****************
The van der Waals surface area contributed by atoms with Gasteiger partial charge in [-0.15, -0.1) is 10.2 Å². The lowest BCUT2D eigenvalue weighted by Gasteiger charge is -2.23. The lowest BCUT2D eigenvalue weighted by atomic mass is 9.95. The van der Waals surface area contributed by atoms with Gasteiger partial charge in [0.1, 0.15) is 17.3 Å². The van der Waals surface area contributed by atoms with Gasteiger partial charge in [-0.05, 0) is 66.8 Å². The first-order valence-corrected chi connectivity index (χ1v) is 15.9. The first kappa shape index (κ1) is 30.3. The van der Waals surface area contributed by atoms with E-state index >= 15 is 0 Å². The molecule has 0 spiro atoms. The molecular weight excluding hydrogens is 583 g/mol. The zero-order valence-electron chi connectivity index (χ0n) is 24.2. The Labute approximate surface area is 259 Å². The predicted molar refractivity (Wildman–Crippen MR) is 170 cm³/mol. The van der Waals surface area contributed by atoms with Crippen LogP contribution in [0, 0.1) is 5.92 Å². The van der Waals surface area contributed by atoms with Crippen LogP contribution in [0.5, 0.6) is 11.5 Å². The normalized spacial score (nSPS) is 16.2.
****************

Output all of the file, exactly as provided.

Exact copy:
The van der Waals surface area contributed by atoms with Gasteiger partial charge in [-0.15, -0.1) is 10.2 Å². The lowest BCUT2D eigenvalue weighted by Gasteiger charge is -2.23. The lowest BCUT2D eigenvalue weighted by atomic mass is 9.95. The van der Waals surface area contributed by atoms with Gasteiger partial charge in [0.1, 0.15) is 17.3 Å². The van der Waals surface area contributed by atoms with Gasteiger partial charge in [-0.05, 0) is 66.8 Å². The first-order valence-corrected chi connectivity index (χ1v) is 15.9. The first kappa shape index (κ1) is 30.3. The van der Waals surface area contributed by atoms with E-state index >= 15 is 0 Å². The molecule has 0 spiro atoms. The molecular weight excluding hydrogens is 583 g/mol. The zero-order valence-electron chi connectivity index (χ0n) is 24.2. The Labute approximate surface area is 259 Å². The predicted molar refractivity (Wildman–Crippen MR) is 170 cm³/mol. The van der Waals surface area contributed by atoms with Crippen LogP contribution in [0, 0.1) is 5.92 Å². The van der Waals surface area contributed by atoms with Crippen LogP contribution in [0.5, 0.6) is 11.5 Å². The normalized spacial score (nSPS) is 16.2.